LAFAYETTE, La. (KLFY) — If you find a parking ticket on your windshield that shouldn’t be there it might be a scam.
According to the Acadiana Better Business Bureau, scammers are using new technology to create fake parking tickets that look surprisingly official. It could be a scam if you receive a parking ticket and are confident that you parked legally.
Here’s how it works: You park in a legal parking zone or pay to park on the street or in a garage. While you are away from your car, scammers use high-tech, hand-held printers to make a fake ticket and leave it on your car’s windshield.
This phony citation usually asks you to pay online or via PayPal. One recent case used a QR code to direct victims to a fake payment website. If you follow the instructions, you’ll end up paying a fine you don’t owe. Also, your personal information will now be in the hands of scammers.
“I paid $15 to park in a garage and received a receipt for it, which I displayed on my dashboard,” one driver reported tro the BBB. “However, I then received a violation notice for $56 for the parking receipt not being visible on the dashboard.”
In other versions of this scam, you receive an email claiming you have a pending parking ticket. Scammers typically include official-looking logos and argue there will be dire consequences if you don’t pay. If you click on links in the email, you can download malware onto your computer.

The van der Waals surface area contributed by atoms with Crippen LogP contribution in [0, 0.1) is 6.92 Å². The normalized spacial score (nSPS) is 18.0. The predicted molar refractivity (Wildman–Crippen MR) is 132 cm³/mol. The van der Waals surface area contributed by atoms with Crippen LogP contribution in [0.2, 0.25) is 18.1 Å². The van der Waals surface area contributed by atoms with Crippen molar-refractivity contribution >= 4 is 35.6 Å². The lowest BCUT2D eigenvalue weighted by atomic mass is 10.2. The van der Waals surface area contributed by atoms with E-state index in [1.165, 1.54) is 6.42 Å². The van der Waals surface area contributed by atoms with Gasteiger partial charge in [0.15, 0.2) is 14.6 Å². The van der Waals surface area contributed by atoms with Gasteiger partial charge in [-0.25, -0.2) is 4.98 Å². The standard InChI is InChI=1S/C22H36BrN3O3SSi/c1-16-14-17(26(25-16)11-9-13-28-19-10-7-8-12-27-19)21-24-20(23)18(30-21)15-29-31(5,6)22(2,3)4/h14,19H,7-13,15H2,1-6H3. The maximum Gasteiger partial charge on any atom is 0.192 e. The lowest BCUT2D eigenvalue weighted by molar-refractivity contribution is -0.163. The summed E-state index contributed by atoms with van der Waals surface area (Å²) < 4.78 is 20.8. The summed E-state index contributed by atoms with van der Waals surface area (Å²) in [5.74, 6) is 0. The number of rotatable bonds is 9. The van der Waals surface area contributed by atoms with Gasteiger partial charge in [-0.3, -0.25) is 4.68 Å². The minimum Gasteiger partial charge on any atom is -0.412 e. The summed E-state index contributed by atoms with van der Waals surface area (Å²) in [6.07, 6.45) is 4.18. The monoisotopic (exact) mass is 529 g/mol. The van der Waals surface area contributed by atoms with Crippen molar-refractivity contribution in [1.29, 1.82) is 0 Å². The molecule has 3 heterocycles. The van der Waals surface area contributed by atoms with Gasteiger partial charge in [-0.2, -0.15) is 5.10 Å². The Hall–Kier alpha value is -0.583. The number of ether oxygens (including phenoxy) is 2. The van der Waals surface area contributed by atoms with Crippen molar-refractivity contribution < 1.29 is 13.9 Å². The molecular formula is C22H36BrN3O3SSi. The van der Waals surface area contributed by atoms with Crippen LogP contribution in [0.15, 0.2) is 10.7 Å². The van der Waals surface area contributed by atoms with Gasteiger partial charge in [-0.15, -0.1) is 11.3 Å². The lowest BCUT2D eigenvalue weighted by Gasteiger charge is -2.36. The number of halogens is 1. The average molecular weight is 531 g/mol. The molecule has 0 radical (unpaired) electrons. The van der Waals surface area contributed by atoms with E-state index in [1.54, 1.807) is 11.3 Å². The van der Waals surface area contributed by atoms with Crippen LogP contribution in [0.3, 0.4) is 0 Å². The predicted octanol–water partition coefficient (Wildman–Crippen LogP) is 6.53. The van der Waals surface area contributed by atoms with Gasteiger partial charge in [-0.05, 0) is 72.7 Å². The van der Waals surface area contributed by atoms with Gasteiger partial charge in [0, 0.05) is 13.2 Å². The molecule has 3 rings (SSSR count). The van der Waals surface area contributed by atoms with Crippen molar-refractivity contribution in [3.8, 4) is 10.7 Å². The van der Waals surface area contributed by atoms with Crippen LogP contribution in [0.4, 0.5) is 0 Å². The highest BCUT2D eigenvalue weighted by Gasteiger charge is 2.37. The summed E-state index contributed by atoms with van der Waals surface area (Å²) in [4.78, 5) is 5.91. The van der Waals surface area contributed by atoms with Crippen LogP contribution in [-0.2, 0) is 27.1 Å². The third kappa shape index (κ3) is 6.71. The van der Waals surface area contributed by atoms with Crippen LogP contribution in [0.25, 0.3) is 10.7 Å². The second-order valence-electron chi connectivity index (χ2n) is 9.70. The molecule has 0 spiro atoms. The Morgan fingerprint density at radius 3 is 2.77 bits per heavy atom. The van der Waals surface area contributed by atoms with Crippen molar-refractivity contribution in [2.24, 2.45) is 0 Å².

Here are some tips for how to avoid parking ticket scams:
- Know before you park. Before visiting a new place, research available parking and local parking requirements. Tourists with out-of-state plates are often the preferred target for parking scams because they need to familiarize themselves with local parking laws.
- Examine the citation carefully. Scammers can imitate logos and city office names, but an imitation website is usually where the scam comes to light. Do an internet search for the city’s official parking ticket websites and compare what you find to what’s on the ticket. Keep in mind that government sites should end in a .gov or .ca (in Canada) designation, and if there is a payment page, it should always have a secure connection.
- Double-check the name checks should be made out to. If the ticket allows for payment by check, take a closer look at the address the check should be sent and how it should be addressed. Checks should generally be made to a specific government organization, not a string of initials or personal names.
- Pay traffic citations by credit card when possible. It will be easier to contest fraudulent charges if you discover you’ve been scammed down the road.